Purchase Knob Mushroom Walk

Posted By on August 20, 2022

Purchase Knob Mushroom Walk

1.2 miles; 109 ft. total ascent; Waynesville, NC

This was another Asheville Mushroom Club excursion, and it wasn’t till I got here that I realized I’d hiked here before, back in June of 2020. Last time I had to make the loooong walk up the road from the gate, but because the club was doing a park-approved mushroom survey, we had the gate codes to drive right up to the top.

View from the Science Center lawn

And what a top! When I was here before I didn’t realize that the building at the summit was once a private residence. Can you imagine waking up to this every morning??? Absolutely stunning. This property is now part of the Great Smoky Mountains National Park, and you can see where they got the name.

Starry Campion (Silene stellata)


White Snakeroot (Ageratina altissima)

Being much better versed in wildflowers than in fungi, these caught my eye. It’s kind of approaching the end of the wildflower season up here (we were at about 5,000 feet elevation). But there was still plenty to see.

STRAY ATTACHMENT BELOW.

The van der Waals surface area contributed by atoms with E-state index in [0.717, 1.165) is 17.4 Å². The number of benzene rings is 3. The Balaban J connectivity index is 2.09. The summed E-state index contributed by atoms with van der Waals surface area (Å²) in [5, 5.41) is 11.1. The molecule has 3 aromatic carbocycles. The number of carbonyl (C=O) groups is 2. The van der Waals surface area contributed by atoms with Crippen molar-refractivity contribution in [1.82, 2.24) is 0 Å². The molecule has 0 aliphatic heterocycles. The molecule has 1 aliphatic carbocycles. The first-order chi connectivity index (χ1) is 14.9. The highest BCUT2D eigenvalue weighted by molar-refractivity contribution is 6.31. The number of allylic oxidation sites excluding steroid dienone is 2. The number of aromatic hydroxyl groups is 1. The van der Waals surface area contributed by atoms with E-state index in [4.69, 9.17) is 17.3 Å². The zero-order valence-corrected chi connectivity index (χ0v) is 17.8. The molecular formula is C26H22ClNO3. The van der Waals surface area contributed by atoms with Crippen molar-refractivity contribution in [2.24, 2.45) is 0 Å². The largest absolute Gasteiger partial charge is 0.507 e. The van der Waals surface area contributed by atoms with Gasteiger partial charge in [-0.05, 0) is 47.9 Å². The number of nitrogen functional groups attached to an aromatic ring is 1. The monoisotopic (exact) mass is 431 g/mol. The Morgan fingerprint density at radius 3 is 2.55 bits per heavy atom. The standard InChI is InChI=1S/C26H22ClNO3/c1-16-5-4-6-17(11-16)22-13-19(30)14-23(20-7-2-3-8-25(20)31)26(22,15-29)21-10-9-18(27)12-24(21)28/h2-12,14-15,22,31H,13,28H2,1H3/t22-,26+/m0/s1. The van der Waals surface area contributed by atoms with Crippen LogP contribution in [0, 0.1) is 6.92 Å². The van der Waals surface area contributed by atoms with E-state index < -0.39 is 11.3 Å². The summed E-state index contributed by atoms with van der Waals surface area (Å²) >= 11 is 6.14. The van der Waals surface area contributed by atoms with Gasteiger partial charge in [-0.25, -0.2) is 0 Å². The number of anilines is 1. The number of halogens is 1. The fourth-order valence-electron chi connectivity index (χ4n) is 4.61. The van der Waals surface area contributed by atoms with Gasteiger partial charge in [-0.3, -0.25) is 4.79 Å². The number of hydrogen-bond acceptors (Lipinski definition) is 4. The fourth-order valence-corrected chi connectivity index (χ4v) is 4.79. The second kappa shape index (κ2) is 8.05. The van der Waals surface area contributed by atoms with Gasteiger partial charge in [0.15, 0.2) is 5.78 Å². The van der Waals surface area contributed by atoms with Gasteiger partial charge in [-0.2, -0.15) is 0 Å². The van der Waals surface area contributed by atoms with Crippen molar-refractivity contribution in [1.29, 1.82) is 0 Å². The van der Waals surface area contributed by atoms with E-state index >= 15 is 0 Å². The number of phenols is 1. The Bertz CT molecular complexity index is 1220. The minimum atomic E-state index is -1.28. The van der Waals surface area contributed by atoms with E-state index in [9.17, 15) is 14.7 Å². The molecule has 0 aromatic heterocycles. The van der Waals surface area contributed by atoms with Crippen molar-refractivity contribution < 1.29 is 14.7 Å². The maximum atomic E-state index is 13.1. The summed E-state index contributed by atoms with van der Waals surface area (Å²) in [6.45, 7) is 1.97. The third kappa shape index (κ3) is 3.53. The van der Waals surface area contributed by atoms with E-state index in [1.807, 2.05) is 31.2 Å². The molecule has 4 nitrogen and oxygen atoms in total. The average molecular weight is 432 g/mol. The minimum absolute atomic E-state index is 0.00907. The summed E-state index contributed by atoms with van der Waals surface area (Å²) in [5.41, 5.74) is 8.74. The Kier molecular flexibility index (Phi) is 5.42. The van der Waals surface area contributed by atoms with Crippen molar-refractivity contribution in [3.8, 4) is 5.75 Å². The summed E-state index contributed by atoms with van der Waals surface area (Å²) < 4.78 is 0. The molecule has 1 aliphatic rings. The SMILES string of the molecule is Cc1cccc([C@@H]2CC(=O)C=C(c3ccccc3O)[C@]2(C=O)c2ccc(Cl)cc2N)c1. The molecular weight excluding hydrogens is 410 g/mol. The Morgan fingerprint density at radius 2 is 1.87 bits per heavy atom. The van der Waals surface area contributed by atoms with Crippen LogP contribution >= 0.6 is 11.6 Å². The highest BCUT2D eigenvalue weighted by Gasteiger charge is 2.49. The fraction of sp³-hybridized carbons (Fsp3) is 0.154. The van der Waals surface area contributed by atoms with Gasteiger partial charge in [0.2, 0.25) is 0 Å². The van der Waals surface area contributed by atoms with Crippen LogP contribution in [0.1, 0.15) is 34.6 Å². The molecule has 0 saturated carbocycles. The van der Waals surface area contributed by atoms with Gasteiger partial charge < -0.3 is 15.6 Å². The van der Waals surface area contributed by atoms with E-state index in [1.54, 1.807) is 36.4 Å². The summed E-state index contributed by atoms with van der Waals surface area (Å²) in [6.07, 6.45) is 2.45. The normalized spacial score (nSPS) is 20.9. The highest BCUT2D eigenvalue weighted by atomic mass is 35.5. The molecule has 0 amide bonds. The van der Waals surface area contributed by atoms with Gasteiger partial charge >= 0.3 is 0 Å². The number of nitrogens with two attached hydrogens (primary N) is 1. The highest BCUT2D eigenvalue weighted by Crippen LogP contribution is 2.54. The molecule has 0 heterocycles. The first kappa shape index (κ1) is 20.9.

Heckuva lunch spot!

I was trying to figure out what mountains I was looking at here, so I tried using the Peakfinder app. That’s a pretty amazing thing… Here’s what I came up with.

Peakfinder screenshot

That tallest peak just visible through the vegetation on the right is Mount Pisgah. I had that confirmed by some of my fellow fungi enthusiasts.

Bumblebee butt!

I was joined during lunch by this lady, who really didn’t have time to visit, she was so busy collecting pollen and nectar. Wanna say the flowers are sochan, or cutleaf coneflower. In the early spring, the Cherokee collected this as a spring green. In fact, the Eastern Band still does; they’re the only ones permitted by the National Park Service to do so.

Puffballs-in-aspic (Calostoma cinnabarinum)

Oh, and right, it was, after all, a mushroom foray! These are just one of my favorites. They’re also know as gelatinous stalked-puffball. So cool.

You can find out more about the Asheville Mushroom Club from their website. You can find out more about the Appalachian Highlands Science Learning Center from their website. You can find out about the Peakfinder app from their website. And as always, click the image above for details about this hike and to download the gps track.


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